17 For imports, ‘country’ refers to the country of origin of the goods, which is defined as the country of production for Customs purposes. Where the country of origin is not known at the time of import and where it is impossible to determine the origin, goods are recorded as ‘Origin Unknown’. Goods reported with country of origin ‘Australia’ (i.e. goods of Australian origin exported and subsequently re-imported) are shown as country ‘Australia (Re-imports)’ and are included in the Asia Pacific Economic Co-operation country group.

18 Wherever possible, statistics for countries and country groups for all time periods included in this publication reflect the composition of those countries and country groups on the last day of the reference period of this publication. Thus, after the German Democratic Republic and the German Federal Republic were reunited, statistics for all periods both before and after re-unification refer to the combined entity (called Germany in country classified statistics).

19 However, in the case of a country that breaks into a number of component entities, it is not possible to provide data for earlier periods for the new entities. For example, from October 1991, Estonia, Latvia and Lithuania are each separately identified in the statistics, but for earlier periods trade data for these three republics are included indistinguishably in data for the USSR.

20 The country groups shown in this publication are selected economic groups with which Australia trades, namely: Asia Pacific Economic Co-operation (APEC); Association of South-East Asian Nations (ASEAN); Developing Countries (DCs); European Union (EU).

21 A list of the countries included in each of the above groups is shown in the Appendix. Country groups may not be mutually exclusive e.g. Indonesia is included in APEC, ASEAN and as a Developing Country. The countries that belong to more than one group are identified with a footnote in the Appendix.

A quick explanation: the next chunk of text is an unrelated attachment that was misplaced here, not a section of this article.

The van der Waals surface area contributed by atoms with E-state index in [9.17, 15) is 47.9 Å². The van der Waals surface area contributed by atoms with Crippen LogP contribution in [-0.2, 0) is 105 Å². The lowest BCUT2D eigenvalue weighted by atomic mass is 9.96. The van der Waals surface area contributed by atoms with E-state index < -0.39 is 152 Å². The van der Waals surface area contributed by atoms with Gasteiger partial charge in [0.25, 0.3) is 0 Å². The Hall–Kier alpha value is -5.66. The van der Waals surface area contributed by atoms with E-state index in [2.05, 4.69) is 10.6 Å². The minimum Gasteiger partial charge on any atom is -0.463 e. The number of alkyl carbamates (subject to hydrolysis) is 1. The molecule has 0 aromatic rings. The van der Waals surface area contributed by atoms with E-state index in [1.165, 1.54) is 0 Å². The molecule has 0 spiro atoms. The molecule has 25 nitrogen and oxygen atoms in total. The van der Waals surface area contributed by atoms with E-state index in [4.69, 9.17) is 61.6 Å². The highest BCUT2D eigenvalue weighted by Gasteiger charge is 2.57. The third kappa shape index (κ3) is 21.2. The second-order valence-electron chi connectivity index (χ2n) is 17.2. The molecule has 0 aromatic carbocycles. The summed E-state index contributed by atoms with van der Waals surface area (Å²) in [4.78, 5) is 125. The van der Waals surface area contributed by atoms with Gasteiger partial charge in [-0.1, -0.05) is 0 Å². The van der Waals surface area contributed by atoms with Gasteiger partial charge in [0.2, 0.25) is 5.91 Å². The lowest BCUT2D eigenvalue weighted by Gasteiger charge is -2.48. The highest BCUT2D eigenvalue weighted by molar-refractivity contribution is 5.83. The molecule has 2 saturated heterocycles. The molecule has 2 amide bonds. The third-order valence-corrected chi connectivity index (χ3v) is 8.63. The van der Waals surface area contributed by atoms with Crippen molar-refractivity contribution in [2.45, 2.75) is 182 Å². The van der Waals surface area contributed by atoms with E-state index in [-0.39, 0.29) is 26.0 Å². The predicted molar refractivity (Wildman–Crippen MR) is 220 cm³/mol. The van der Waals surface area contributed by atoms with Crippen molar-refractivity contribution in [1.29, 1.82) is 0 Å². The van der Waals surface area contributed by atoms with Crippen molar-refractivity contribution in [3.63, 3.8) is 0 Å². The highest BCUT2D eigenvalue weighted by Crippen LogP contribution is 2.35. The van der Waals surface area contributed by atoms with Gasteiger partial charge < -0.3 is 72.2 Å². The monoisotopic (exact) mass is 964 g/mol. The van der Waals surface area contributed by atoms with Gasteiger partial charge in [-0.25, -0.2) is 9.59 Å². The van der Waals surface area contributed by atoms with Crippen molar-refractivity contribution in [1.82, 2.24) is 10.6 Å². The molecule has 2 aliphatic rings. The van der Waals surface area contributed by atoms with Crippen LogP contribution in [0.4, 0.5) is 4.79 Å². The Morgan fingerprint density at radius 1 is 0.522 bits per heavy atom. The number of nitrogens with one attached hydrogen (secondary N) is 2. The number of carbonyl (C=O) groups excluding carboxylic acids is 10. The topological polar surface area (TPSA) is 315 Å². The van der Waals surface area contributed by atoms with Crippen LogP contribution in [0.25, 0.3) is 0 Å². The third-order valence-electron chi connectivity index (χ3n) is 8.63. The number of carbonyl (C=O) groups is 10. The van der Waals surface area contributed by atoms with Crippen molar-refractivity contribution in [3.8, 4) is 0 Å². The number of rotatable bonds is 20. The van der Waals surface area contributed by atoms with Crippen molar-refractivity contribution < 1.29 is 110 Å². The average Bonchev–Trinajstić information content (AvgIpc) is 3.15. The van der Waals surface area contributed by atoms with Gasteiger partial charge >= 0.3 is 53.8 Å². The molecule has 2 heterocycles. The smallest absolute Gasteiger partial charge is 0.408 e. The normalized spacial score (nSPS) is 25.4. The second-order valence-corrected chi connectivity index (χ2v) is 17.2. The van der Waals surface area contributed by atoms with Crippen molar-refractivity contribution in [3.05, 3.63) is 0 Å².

22 More details on the composition of countries identified in these statistics are available from the Classification Manager on Canberra 02 6252 5409.


23 Commodity export and import statistics in tables 9 to 24 of this publication are presented according to the codes and descriptions of the third revision of the United Nations’ Standard International Trade Classification (SITC Rev3) which came into effect in January 1988. The ABS has added dummy codes to take account of Australia’s treatment of gold coin, whether or not legal tender, and other legal tender coin and confidential items.


24 State information for exports presented in table 25 refers to the State in which the final stage of production or manufacture occurs.

25 State information for imports presented in table 26 refers to the State where imported goods were released from Customs control, also called the State of final destination. The State of final destination is not necessarily the State in which the port of discharge of the goods is located. Goods can be forwarded interstate after discharge either under Customs control or not, but are recorded as being imported into the State where they are released by Customs.


26 Export and import statistics classified by subdivisions of the Australian and New Zealand Standard Industrial Classification (ANZSIC) are shown in tables 27 and 28. The statistics are compiled by allocating statistical items of the Australian Harmonized Export Commodity Classification (AHECC) and the Harmonized Customs Tariff to the ANZSIC industry of origin based upon the primary activities of those industries with which the commodities are primarily associated. A full description of ANZSIC classes is contained in the publication Australian and New Zealand Standard Industrial Classification (ANZSIC), 1993 Edition (Cat. no. 1292.0).